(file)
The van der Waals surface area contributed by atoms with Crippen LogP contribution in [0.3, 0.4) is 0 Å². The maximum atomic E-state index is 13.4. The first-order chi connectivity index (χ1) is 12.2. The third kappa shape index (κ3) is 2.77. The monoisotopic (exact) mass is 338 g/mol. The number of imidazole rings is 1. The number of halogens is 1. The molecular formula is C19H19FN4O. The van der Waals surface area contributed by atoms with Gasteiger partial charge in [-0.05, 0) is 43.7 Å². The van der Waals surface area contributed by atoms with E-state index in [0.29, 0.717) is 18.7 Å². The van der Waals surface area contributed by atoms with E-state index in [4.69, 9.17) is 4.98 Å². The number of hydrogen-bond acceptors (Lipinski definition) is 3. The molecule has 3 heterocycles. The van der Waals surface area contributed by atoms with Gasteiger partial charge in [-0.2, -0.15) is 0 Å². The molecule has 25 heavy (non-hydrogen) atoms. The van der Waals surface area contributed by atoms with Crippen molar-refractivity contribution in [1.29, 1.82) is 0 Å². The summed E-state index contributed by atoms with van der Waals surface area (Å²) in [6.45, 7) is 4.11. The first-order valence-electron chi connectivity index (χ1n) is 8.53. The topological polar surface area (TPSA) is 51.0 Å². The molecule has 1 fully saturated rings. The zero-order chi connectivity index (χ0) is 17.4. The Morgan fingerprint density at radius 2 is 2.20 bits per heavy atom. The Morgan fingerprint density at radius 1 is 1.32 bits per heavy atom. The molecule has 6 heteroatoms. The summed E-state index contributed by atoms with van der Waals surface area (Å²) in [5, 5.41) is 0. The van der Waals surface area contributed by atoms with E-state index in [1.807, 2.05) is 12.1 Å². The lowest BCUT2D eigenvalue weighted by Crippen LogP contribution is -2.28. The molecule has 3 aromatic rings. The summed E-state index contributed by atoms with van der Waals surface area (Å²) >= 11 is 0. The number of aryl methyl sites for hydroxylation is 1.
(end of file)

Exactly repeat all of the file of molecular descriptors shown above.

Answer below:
The van der Waals surface area contributed by atoms with Crippen LogP contribution in [0.3, 0.4) is 0 Å². The maximum atomic E-state index is 13.4. The first-order chi connectivity index (χ1) is 12.2. The third kappa shape index (κ3) is 2.77. The monoisotopic (exact) mass is 338 g/mol. The number of imidazole rings is 1. The number of halogens is 1. The molecular formula is C19H19FN4O. The van der Waals surface area contributed by atoms with Gasteiger partial charge in [-0.05, 0) is 43.7 Å². The van der Waals surface area contributed by atoms with E-state index in [0.29, 0.717) is 18.7 Å². The van der Waals surface area contributed by atoms with E-state index in [4.69, 9.17) is 4.98 Å². The number of hydrogen-bond acceptors (Lipinski definition) is 3. The molecule has 3 heterocycles. The van der Waals surface area contributed by atoms with Gasteiger partial charge in [-0.2, -0.15) is 0 Å². The molecule has 25 heavy (non-hydrogen) atoms. The van der Waals surface area contributed by atoms with Crippen molar-refractivity contribution in [1.29, 1.82) is 0 Å². The summed E-state index contributed by atoms with van der Waals surface area (Å²) in [6.45, 7) is 4.11. The first-order valence-electron chi connectivity index (χ1n) is 8.53. The topological polar surface area (TPSA) is 51.0 Å². The molecule has 1 fully saturated rings. The zero-order chi connectivity index (χ0) is 17.4. The Morgan fingerprint density at radius 2 is 2.20 bits per heavy atom. The Morgan fingerprint density at radius 1 is 1.32 bits per heavy atom. The molecule has 6 heteroatoms. The summed E-state index contributed by atoms with van der Waals surface area (Å²) in [5, 5.41) is 0. The van der Waals surface area contributed by atoms with E-state index in [1.807, 2.05) is 12.1 Å². The lowest BCUT2D eigenvalue weighted by Crippen LogP contribution is -2.28. The molecule has 3 aromatic rings. The summed E-state index contributed by atoms with van der Waals surface area (Å²) >= 11 is 0. The number of aryl methyl sites for hydroxylation is 1.